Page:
Aesthetics has been a problematic area of human discourse for as long as man has existed. Can one standard of “beauty” ever be judged against another with any objective outcomes? Does my claim that Ikiru is the greatest film ever created merit more weight than someone who loves The Big Lebowski? Is Kate Upton objectively more attractive than Christina Hendricks or Gwyneth Paltrow or Kat Dennings? I was recently reading George Santayana’s The Sense of Beauty and his ideas about aesthetics were appealing. While aesthetics are an “immediate experience” we are able to analyze those experience afterwards that we might uncover a number of elements of the experience that weren’t consciously enjoyed in the moment. Thus we can build a deeper appreciation for somethings aesthetics over time that eclipse the novice’s immediate appreciation.
What does this have to do with beer? Well, two clever Stanford computer scientists took this idea and applied it to beer. They released a research paper earlier this year illustrating how our tastes changes as we gain more expertise. Their research was an attempt to discover if it is that experience that alters tastes so that experts end up favoring representatives that are generally inaccessible to beginners. That is takes an acquired taste to enjoy the pinnacle of an aesthetic medium. They write:
It would be a mistake to recommend the iconic film “Seven Samurai” simply because a user enjoys other action movies; rather, we might conclude that they will eventually enjoy it — once they are ready. The same is true for beers, wines, gourmet foods — or any products where users have acquired tastes: the ‘best’ products may not be the most ‘accessible.’
What is interesting about their paper is that the duo took ratings from RateBeer, filtered out the novices from the experts and “discovered” the twenty best beers in the world. This is what the greatest number of experienced drinkers have to say are the highest rated beers in the world.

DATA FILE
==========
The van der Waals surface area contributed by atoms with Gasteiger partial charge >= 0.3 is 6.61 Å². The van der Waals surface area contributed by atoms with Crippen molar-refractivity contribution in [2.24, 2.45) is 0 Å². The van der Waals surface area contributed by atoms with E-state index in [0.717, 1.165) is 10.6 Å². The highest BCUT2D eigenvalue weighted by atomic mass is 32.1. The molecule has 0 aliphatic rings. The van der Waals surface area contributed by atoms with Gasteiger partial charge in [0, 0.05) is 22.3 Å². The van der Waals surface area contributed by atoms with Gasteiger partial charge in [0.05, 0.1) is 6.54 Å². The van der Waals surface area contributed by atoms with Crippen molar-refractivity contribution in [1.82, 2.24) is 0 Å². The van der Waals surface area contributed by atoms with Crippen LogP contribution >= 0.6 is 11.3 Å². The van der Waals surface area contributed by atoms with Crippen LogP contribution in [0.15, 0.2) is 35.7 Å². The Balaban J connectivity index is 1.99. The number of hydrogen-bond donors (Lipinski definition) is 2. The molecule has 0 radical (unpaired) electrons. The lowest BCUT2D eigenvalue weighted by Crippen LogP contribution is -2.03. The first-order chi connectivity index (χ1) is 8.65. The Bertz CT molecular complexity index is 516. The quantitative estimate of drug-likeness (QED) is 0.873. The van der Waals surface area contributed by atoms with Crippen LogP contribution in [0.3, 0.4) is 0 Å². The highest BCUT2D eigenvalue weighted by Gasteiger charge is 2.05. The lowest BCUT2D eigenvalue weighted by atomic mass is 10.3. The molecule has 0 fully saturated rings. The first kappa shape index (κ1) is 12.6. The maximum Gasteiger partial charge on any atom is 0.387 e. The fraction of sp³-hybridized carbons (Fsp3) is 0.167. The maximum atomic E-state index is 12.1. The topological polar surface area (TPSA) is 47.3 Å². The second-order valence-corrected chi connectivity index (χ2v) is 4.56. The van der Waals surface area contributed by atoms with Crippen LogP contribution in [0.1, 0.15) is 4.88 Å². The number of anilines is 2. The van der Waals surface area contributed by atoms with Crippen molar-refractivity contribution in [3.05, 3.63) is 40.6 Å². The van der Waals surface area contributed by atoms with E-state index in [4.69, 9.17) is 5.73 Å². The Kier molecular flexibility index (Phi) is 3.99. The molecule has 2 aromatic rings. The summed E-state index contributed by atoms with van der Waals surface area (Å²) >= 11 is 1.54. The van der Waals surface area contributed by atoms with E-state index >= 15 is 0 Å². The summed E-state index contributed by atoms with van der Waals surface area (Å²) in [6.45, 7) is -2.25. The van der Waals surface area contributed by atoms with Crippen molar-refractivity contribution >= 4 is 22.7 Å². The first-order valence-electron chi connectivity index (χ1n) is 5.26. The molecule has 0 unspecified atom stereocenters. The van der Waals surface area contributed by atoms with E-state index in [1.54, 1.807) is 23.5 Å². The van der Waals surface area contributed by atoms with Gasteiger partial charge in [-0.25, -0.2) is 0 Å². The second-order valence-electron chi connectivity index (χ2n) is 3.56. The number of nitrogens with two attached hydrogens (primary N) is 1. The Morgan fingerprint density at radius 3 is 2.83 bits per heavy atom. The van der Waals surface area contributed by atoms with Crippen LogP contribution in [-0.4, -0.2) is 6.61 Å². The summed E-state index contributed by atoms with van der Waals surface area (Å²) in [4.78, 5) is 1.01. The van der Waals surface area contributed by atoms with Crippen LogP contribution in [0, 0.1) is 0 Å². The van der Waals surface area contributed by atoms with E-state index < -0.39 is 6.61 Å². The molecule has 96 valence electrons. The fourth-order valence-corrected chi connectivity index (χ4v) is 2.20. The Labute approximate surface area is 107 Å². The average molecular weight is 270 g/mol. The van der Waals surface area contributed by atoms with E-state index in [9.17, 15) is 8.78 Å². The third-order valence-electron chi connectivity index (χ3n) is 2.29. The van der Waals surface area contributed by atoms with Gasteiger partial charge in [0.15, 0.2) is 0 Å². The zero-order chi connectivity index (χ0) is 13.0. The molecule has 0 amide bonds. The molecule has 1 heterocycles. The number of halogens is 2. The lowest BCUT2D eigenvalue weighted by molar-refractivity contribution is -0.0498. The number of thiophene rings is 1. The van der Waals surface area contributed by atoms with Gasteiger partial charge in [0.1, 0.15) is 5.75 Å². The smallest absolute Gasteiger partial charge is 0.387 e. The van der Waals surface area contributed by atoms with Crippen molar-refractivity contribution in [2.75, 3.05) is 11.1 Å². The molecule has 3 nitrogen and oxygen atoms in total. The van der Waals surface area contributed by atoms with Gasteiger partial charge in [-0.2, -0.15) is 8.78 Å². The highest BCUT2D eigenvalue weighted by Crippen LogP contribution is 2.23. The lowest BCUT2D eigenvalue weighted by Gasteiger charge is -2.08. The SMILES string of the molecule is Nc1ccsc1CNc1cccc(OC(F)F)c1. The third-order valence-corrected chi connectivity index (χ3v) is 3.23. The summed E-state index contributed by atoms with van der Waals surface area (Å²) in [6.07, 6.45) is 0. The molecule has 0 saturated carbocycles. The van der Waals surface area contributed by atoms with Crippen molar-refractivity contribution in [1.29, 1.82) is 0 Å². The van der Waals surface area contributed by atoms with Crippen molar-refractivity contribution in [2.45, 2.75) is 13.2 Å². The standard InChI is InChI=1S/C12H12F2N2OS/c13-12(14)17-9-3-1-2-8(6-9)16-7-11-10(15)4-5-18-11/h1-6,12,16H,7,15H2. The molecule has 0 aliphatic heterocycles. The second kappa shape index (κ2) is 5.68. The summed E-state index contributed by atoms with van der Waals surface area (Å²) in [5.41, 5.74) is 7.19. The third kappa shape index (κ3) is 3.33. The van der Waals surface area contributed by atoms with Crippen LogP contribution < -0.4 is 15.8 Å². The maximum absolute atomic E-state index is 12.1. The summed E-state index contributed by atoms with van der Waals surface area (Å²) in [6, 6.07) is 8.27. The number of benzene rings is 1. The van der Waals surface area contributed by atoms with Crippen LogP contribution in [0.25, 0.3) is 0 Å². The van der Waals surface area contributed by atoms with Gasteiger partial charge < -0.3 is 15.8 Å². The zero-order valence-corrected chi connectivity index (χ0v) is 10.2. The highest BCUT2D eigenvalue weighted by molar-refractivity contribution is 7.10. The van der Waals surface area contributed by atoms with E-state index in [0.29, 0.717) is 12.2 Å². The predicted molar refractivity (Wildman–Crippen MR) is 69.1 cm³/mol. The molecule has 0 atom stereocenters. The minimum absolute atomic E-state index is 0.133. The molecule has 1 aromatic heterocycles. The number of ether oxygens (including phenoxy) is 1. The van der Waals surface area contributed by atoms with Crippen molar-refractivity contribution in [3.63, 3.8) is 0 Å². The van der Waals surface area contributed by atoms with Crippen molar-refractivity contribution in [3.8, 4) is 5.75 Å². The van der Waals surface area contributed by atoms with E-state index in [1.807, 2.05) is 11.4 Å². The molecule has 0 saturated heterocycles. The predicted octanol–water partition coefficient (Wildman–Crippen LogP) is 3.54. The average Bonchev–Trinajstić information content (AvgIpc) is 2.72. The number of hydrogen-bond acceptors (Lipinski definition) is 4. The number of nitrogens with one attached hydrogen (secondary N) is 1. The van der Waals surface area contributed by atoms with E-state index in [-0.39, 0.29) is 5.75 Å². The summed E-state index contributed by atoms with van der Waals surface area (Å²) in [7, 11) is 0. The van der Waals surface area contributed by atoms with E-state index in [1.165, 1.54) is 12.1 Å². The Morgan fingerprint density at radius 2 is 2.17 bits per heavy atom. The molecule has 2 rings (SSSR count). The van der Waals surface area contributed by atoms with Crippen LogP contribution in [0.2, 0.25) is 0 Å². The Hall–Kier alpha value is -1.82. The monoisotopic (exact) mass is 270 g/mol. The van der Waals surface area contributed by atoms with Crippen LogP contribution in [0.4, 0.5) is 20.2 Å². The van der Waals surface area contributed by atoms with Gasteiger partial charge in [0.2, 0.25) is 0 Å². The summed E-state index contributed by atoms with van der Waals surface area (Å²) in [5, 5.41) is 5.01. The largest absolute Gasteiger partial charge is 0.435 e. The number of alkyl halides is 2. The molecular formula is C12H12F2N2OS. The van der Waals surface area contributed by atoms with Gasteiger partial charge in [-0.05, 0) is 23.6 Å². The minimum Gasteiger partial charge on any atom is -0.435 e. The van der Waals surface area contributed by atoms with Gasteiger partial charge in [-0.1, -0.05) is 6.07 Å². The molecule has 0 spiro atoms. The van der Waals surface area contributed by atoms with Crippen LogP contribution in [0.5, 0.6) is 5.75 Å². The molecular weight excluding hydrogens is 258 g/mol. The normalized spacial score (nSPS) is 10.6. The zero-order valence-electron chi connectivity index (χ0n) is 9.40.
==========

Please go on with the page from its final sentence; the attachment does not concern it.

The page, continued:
- Westvleteren’s 12
- Three Floyds Brewing’s Dark Lord Russian Imperial Stout
- AleSmith’s Speedway Stout
- Bell’s Expedition Stout
- Three Floyds Brewing’s Dreadnaught Imperial IPA
- Founders Brewing Co.’s KBS (Kentucky Breakfast Stout)
- Russian River’s Pliny the Elder
- Russian River’s Temptation
- Goose Island Bourbon County Stout
- Hair of the Dog’s Adam
- Russian River’s Supplication
- Westvleteren’s Extra 8
- Surly’s Darkness
- Deschutes Brewery’s The Abyss
- Hair of the Dog’s Fred from the Wood
- Hürlimann’s Samichlaus
- Fonteinen’s Schaerbeekse Kriek
- Bell’s HopSlam Ale
- Bell’s Batch 7000 Ale
- Stone’s Imperial Russian Stout
What is immediately obvious from this list is that within the RateBeer experts there is a heavy bias toward high alcohol levels, high taste, and exclusivity. Most of these beers are impossible to find. The Westvleteren beers do not ship (legally) to the United States and many of the other beers are made in small batches and often sold for a single day. Is it that the beers are delicious and thus highly coveted or is it that they are coveted in part because they are so hard to obtain?
Having sampled a fair number of these beers and reading the stats on the rest it is clear that the unifying factor across all the different styles, breweries, and countries is that flavor is what the drinking public seems to want. From brutal double IPAs to sour, cherry Kriek to the plethora of high ABV stouts taste appears to reign supreme.
I find the results of a study like this fascinating. While this of course is a seemingly more democratic method of selecting the world’s best beers than having a small quorum of beer critics, celebrities, and popular brewers select the pinnacle of the malted beverage it doesn’t make this selection process more satisfying.
I would be curious to have this study duplicated in six months time or a year or five. Mike and I have often discussed that the strong flavors and alcohol content in a large portion of the world’s craft beer scene seems to be a direct reaction of the homogenization and “watering down” that was the effect of the consolidation of brewing into the AB InBev and MillerCoors. It seems that tastes currently favor strong, brutal flavors and high ABV as a counter reaction to the popularity of Bud Light or Coors Light. This means that amazing beers like Starr Hill’s Dark Star Stout of Meantime’s English Porter while having the dark, rich, qualities of Dark Lord Russian Imperial Stout or Speedway Stout will be under-appreciated.
I predict that within the next few years this list will be dramatically different as bold flavor will be replaced by a preference for a more subtle and subdued flavor. There will always be a place for the Russian Imperial Stout of the DIPA but it won’t always hold the same requisite position and consumer popularity.
Unless I am totally wrong. What do you think of this list and what it says about craft beer?
Source: Business Insider